$1.8 Million Diminished Earning Capacity Award Made Following Disabling Severe Brain Injury
Reasons for judgement were released today by the BC Supreme Court, Vernon Registry, tacking an interesting problem, the assessment of damages for a lifetime of disability for a Plaintiff who has yet to enter the workforce.
In today’s case (Hermanson v. Durkee) the Plaintiff was involved in a motor vehicle collision and sustained a “severe traumatic brain injury“. The injury rendered the Plaintiff competitively unemployable. He was 18 at the time and had just graduated high school and had yet to enter the workforce. He “did not excel academically” and “it became apparently that post-secondary education was not likely or realistic“.
The Court had to grapple with what the Plaintiff’s lifetime earnings would have been. The Plaintiff argued that he would have likely worked in the trades in Alberta’s lucrative oil industry and had lifetime earnings between $2.8 and $3.3 million. The Defendant argued that his earnings would be more in line with the statistical average for high school graduates and suggested an earning capacity of just over $1 million.
Mr. Justice Betton found both positions were went “too far in their respective directions” and found a likely lifetime earning capacity of $1.8 million. In arriving at this figure the Court provided the following reasons:
 In my view, both positions go too far in their respective directions.
 It is my conclusion that Mr. Hermanson would have likely pursued a trade in the higher earnings spectrum of those that the economists have concluded he could have done pre-accident.
 In considering the evidence of the individual earnings levels as presented by witnesses for the plaintiff, significant caution must be exercised. Neither economist was asked specifically why they did not consider specific earnings levels of specific individuals, but in circumstances such as these, there is a strong argument to be made that statistics which, by necessity, blend high income earners, such as those presented by the plaintiff, with those who have not achieved such earnings is a more reasonable approach. Not all of the witnesses who were called had indicated that it was their intention to stay in their high earnings positions in Northern Alberta, and it seems logical that many, including possibly Mr. Hermanson had he gone to the oil industry at all, would feel the same. On the other hand, one must recognize that Mr. Hermanson is part of a social group, many of whom had elected, at least in their early years of employment, to pursue such jobs.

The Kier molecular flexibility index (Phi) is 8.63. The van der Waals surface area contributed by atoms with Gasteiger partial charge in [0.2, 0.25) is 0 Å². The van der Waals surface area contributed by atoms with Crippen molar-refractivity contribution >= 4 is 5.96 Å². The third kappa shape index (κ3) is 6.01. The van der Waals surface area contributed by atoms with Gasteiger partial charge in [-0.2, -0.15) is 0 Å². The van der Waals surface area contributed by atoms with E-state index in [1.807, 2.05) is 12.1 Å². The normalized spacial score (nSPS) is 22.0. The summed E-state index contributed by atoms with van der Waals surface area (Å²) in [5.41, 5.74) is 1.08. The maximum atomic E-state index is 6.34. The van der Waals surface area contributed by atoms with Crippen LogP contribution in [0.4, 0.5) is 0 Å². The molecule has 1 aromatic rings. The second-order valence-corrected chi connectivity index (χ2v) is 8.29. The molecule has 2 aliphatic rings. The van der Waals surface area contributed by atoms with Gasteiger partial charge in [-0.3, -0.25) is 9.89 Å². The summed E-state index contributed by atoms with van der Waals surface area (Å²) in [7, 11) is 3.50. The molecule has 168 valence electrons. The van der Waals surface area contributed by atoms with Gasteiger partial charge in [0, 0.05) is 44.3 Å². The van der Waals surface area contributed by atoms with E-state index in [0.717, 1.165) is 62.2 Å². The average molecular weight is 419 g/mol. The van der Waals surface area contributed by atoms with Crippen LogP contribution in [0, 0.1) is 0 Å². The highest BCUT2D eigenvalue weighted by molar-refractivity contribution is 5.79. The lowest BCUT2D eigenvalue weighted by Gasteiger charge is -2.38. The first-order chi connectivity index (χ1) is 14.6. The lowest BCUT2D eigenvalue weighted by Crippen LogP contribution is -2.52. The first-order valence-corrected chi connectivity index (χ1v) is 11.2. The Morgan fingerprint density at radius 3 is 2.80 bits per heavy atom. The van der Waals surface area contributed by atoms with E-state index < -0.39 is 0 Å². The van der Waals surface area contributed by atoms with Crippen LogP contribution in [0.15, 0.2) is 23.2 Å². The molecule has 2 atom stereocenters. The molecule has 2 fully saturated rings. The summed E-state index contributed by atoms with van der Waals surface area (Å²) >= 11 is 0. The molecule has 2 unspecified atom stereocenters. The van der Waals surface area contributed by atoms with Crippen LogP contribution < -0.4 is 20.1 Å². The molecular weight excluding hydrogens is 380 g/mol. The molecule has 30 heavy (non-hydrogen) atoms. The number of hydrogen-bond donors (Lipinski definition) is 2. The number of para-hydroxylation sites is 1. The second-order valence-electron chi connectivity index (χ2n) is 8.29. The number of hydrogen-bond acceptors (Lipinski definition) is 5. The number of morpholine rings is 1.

In my view, such evidence is merely a consideration in assessing the value of the lost capital asset. There is certainly a substantial possibility that Mr. Hermanson would have, at least in the short term, pursued such work. It is difficult to measure the likelihood of that and even more difficult to determine how long he might have stayed in such a position.
 The defence argued that the plaintiff might have retired early like his mother. While that is a possibility, such a decision would logically flow from a relatively high earnings stream and/or prudent savings habits to enable such a decision. It is not reasonable for the defence to say that the plaintiff would have both been a low earner with limited motivation and retired early.
 In my view, the appropriate assessment of the plaintiff’s pre-injury earnings capacity is $1,800,000.